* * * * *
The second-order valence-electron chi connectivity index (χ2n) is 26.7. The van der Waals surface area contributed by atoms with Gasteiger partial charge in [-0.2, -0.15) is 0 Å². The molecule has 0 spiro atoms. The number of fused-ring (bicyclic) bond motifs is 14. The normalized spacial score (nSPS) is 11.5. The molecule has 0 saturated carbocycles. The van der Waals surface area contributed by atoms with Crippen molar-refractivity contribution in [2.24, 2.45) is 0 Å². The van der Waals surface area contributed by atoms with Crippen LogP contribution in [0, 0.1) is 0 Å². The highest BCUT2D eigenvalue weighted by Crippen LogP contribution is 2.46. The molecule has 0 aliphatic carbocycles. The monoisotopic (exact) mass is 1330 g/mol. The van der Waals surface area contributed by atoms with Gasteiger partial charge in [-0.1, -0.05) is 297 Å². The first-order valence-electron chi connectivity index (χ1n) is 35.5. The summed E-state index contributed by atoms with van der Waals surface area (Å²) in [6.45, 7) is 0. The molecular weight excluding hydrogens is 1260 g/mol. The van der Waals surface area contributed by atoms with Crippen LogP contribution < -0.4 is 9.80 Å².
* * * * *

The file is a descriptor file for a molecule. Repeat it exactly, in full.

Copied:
The second-order valence-electron chi connectivity index (χ2n) is 26.7. The van der Waals surface area contributed by atoms with Gasteiger partial charge in [-0.2, -0.15) is 0 Å². The molecule has 0 spiro atoms. The number of fused-ring (bicyclic) bond motifs is 14. The normalized spacial score (nSPS) is 11.5. The molecule has 0 saturated carbocycles. The van der Waals surface area contributed by atoms with Crippen molar-refractivity contribution in [2.24, 2.45) is 0 Å². The van der Waals surface area contributed by atoms with Crippen LogP contribution in [0, 0.1) is 0 Å². The highest BCUT2D eigenvalue weighted by Crippen LogP contribution is 2.46. The molecule has 0 aliphatic carbocycles. The monoisotopic (exact) mass is 1330 g/mol. The van der Waals surface area contributed by atoms with Gasteiger partial charge in [-0.1, -0.05) is 297 Å². The first-order valence-electron chi connectivity index (χ1n) is 35.5. The summed E-state index contributed by atoms with van der Waals surface area (Å²) in [6.45, 7) is 0. The molecular weight excluding hydrogens is 1260 g/mol. The van der Waals surface area contributed by atoms with Crippen LogP contribution < -0.4 is 9.80 Å².